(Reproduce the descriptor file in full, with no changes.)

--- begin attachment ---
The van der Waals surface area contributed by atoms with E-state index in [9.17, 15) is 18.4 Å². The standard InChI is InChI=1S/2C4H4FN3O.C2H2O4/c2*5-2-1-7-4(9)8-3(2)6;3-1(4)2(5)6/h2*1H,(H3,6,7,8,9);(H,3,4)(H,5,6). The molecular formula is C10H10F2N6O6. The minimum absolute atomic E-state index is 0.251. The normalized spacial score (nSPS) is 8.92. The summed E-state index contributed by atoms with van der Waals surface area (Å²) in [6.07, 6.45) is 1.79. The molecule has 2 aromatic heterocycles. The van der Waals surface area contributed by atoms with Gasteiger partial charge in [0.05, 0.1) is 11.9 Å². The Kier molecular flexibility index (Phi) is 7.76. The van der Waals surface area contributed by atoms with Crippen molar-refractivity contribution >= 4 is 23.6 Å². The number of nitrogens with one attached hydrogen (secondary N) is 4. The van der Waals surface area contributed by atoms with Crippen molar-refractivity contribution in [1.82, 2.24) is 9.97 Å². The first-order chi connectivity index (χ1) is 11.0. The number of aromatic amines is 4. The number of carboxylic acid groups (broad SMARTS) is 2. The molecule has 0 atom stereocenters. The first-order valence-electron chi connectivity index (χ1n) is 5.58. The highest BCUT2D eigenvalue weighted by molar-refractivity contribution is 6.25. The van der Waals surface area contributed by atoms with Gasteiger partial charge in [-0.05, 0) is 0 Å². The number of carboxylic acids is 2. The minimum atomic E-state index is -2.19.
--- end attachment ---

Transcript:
The van der Waals surface area contributed by atoms with E-state index in [9.17, 15) is 18.4 Å². The standard InChI is InChI=1S/2C4H4FN3O.C2H2O4/c2*5-2-1-7-4(9)8-3(2)6;3-1(4)2(5)6/h2*1H,(H3,6,7,8,9);(H,3,4)(H,5,6). The molecular formula is C10H10F2N6O6. The minimum absolute atomic E-state index is 0.251. The normalized spacial score (nSPS) is 8.92. The summed E-state index contributed by atoms with van der Waals surface area (Å²) in [6.07, 6.45) is 1.79. The molecule has 2 aromatic heterocycles. The van der Waals surface area contributed by atoms with Gasteiger partial charge in [0.05, 0.1) is 11.9 Å². The Kier molecular flexibility index (Phi) is 7.76. The van der Waals surface area contributed by atoms with Crippen molar-refractivity contribution >= 4 is 23.6 Å². The number of nitrogens with one attached hydrogen (secondary N) is 4. The van der Waals surface area contributed by atoms with Crippen molar-refractivity contribution in [1.82, 2.24) is 9.97 Å². The first-order chi connectivity index (χ1) is 11.0. The number of aromatic amines is 4. The number of carboxylic acid groups (broad SMARTS) is 2. The molecule has 0 atom stereocenters. The first-order valence-electron chi connectivity index (χ1n) is 5.58. The highest BCUT2D eigenvalue weighted by molar-refractivity contribution is 6.25. The van der Waals surface area contributed by atoms with Gasteiger partial charge in [-0.05, 0) is 0 Å². The number of carboxylic acids is 2. The minimum atomic E-state index is -2.19.